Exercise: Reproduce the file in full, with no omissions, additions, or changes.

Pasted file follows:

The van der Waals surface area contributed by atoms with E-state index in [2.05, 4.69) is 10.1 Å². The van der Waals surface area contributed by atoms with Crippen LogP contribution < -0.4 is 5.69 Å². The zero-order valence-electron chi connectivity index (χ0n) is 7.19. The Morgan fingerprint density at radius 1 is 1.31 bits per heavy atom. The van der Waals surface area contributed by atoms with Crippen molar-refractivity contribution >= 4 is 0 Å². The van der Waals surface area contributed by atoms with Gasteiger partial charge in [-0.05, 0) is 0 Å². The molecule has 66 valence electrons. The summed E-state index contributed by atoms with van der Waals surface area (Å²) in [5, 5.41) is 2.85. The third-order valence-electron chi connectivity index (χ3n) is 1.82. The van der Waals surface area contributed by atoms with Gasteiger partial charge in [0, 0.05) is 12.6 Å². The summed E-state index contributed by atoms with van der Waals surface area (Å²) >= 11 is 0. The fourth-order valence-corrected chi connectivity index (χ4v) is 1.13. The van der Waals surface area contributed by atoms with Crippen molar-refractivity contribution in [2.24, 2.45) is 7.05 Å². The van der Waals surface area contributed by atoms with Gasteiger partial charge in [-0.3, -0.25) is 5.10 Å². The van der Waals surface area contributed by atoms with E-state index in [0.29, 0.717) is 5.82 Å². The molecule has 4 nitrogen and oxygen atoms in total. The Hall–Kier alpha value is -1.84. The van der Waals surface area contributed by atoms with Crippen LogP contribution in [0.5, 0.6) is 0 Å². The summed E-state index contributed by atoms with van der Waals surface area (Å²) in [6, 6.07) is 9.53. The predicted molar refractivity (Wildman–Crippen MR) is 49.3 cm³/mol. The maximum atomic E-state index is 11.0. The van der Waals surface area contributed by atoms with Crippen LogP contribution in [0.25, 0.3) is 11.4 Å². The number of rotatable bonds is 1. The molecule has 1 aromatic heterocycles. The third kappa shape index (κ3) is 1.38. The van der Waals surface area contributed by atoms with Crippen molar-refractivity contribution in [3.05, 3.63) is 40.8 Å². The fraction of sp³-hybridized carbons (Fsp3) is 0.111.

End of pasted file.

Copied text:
The van der Waals surface area contributed by atoms with E-state index in [2.05, 4.69) is 10.1 Å². The van der Waals surface area contributed by atoms with Crippen LogP contribution < -0.4 is 5.69 Å². The zero-order valence-electron chi connectivity index (χ0n) is 7.19. The Morgan fingerprint density at radius 1 is 1.31 bits per heavy atom. The van der Waals surface area contributed by atoms with Crippen molar-refractivity contribution >= 4 is 0 Å². The van der Waals surface area contributed by atoms with Gasteiger partial charge in [-0.05, 0) is 0 Å². The molecule has 66 valence electrons. The summed E-state index contributed by atoms with van der Waals surface area (Å²) in [5, 5.41) is 2.85. The third-order valence-electron chi connectivity index (χ3n) is 1.82. The van der Waals surface area contributed by atoms with Gasteiger partial charge in [0, 0.05) is 12.6 Å². The summed E-state index contributed by atoms with van der Waals surface area (Å²) >= 11 is 0. The fourth-order valence-corrected chi connectivity index (χ4v) is 1.13. The van der Waals surface area contributed by atoms with Crippen molar-refractivity contribution in [2.24, 2.45) is 7.05 Å². The van der Waals surface area contributed by atoms with Gasteiger partial charge in [-0.3, -0.25) is 5.10 Å². The van der Waals surface area contributed by atoms with E-state index in [0.29, 0.717) is 5.82 Å². The molecule has 4 nitrogen and oxygen atoms in total. The Hall–Kier alpha value is -1.84. The van der Waals surface area contributed by atoms with Crippen LogP contribution in [0.5, 0.6) is 0 Å². The summed E-state index contributed by atoms with van der Waals surface area (Å²) in [6, 6.07) is 9.53. The predicted molar refractivity (Wildman–Crippen MR) is 49.3 cm³/mol. The maximum atomic E-state index is 11.0. The van der Waals surface area contributed by atoms with Crippen LogP contribution in [0.25, 0.3) is 11.4 Å². The number of rotatable bonds is 1. The molecule has 1 aromatic heterocycles. The third kappa shape index (κ3) is 1.38. The van der Waals surface area contributed by atoms with Crippen molar-refractivity contribution in [3.05, 3.63) is 40.8 Å². The fraction of sp³-hybridized carbons (Fsp3) is 0.111.